An often-overlooked part of the American policy-making process involves researchers, academicians and others who gather and analyze data about the effects of certain public policies on various demographics, or on the problems that public policies can address. The erudition these researchers provide can be vital in informing public policy and the decisions of lawmakers. But yet, research shows that there is often a disconnect between research and rule, according to Dr. Karen Bogenschneider, director of the Policy Institute for Family Impact Seminars, who spoke at BYU’s Civic Engagement recent research conference.
“The story of U.S. social policy reveals a disturbing disconnect between the research community, what we call knowledge producers,” said Dr. Bogenschneider, “and the policymaking community, what we term knowledge consumers. Although the quantity of research has expanded dramatically in recent decades, its role in shaping policy decisions seldom matches the level warranted by the magnitude of the investment in science by government and the philanthropic communities, among others.” Her research on the topic was consolidated into a book published in 2010; it is currently in its third edition. It was from this book that she pulled the data she discussed at the conference. Coauthored with former Associate Director of the Institute for Research on poverty Thomas Corbett, the book details how to integrate research with policymaking.
In a panel discussion featuring Dr. Bogenschneider and School of Family Life professors Chelom Leavitt and Alan Hawkins, the trio discussed their experiences with bringing their research to legislators. Dr. Hawkins related that in the beginning, he thought if he simply brought his scholarship to policymakers, they would automatically utilize it in lawmaking. He quickly realized that this was not the case, that a connection needed to be established first. “It’s like match.com, nobody wants to make the first step,” said Dr. Bogenschneider.
Dr. Leavitt added that scientists needed to fit their research with what legislators were doing and that being both bi-cultural and bilingual is essential for social scientists. The three offered the following advice to researchers who want to get more involved in policymaking:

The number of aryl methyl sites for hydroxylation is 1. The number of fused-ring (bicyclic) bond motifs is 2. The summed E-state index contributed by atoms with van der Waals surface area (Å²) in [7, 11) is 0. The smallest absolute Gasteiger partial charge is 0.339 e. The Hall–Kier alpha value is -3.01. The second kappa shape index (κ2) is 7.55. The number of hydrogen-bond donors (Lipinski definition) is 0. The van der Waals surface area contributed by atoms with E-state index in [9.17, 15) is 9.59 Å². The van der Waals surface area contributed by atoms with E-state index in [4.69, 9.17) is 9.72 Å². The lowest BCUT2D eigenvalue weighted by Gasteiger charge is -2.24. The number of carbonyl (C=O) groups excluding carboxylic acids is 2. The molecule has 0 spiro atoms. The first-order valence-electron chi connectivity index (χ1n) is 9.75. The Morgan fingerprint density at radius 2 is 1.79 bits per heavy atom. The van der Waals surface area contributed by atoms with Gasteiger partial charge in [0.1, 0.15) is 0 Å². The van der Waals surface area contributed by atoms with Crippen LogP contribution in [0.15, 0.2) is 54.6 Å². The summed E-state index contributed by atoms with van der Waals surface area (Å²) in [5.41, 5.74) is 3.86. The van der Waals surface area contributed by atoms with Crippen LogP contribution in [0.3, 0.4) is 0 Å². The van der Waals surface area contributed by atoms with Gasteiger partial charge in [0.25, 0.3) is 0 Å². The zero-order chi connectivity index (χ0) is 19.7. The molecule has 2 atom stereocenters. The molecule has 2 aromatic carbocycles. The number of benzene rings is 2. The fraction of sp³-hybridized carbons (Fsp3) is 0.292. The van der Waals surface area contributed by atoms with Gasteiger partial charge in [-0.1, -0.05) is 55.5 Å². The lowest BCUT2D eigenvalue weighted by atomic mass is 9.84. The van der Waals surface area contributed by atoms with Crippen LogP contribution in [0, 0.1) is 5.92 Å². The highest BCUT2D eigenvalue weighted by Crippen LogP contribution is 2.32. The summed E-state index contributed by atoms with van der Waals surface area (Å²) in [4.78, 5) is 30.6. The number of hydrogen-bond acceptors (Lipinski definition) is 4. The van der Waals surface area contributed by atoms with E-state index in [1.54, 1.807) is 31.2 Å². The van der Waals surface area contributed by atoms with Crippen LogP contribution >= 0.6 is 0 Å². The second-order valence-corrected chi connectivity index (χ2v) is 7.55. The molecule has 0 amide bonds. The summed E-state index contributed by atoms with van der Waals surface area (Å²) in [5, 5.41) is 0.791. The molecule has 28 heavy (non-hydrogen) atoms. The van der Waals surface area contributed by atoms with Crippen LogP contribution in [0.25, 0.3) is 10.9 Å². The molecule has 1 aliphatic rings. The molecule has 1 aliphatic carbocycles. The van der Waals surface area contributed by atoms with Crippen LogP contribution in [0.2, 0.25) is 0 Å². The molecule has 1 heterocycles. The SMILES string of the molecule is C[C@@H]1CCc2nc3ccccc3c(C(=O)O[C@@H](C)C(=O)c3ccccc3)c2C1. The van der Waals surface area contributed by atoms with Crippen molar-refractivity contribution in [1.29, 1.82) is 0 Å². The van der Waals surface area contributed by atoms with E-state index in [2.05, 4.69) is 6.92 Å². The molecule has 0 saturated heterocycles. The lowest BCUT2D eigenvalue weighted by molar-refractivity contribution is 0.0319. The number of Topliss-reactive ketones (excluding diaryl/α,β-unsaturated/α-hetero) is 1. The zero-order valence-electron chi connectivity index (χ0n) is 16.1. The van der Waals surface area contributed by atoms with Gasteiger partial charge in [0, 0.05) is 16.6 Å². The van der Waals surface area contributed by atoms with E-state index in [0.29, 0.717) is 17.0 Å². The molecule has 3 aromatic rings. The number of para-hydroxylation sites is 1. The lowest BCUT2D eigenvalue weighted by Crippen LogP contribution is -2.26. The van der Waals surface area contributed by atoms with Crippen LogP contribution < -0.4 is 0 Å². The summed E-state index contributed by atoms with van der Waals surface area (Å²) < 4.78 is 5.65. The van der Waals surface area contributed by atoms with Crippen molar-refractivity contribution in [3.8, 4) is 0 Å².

- Seek out the lawmaker’s staff and share your research with them.
- Hook yourself to a star who will get you there; find someone with an “in” and utilize their connections.
- It’s more than relationships—it’s getting the right legislator. You may have a stellar relationship with a certain lawmaker, but if they’re not doing anything, find someone who is. You want a mover and shaker.
- Be patient.
Dr. Bogenschneider has raised almost $3 million to support her research and outreach, according to Purdue University’s Family Impact Institute. She is a Rothermel Bascom Professor of Human Ecology at the University of Wisconsin-Madison and a Family Policy Specialist at University of Wisconsin-Extension. She has served as director of the Wisconsin Family Impact Seminars since 1993 and as Executive Director of the Policy Institute for Family Impact Seminars since 1999. In 2010, she received the Extension Lifetime Achievement Award for Outstanding Contributions by an Extension Specialist from the National Family Life and Children State Extension Specialists. In 2008, she received the Engagement Award from the Board of Human Sciences of the National Association of State Universities and Land Grant Colleges and, in 2006, she was named a fellow of the National Council on Family Relations. She has also received several awards from her university for faculty excellence, land grant scholarship, and quality outreach.
Photo of Dr. Bogenschneider courtesy of Purdue University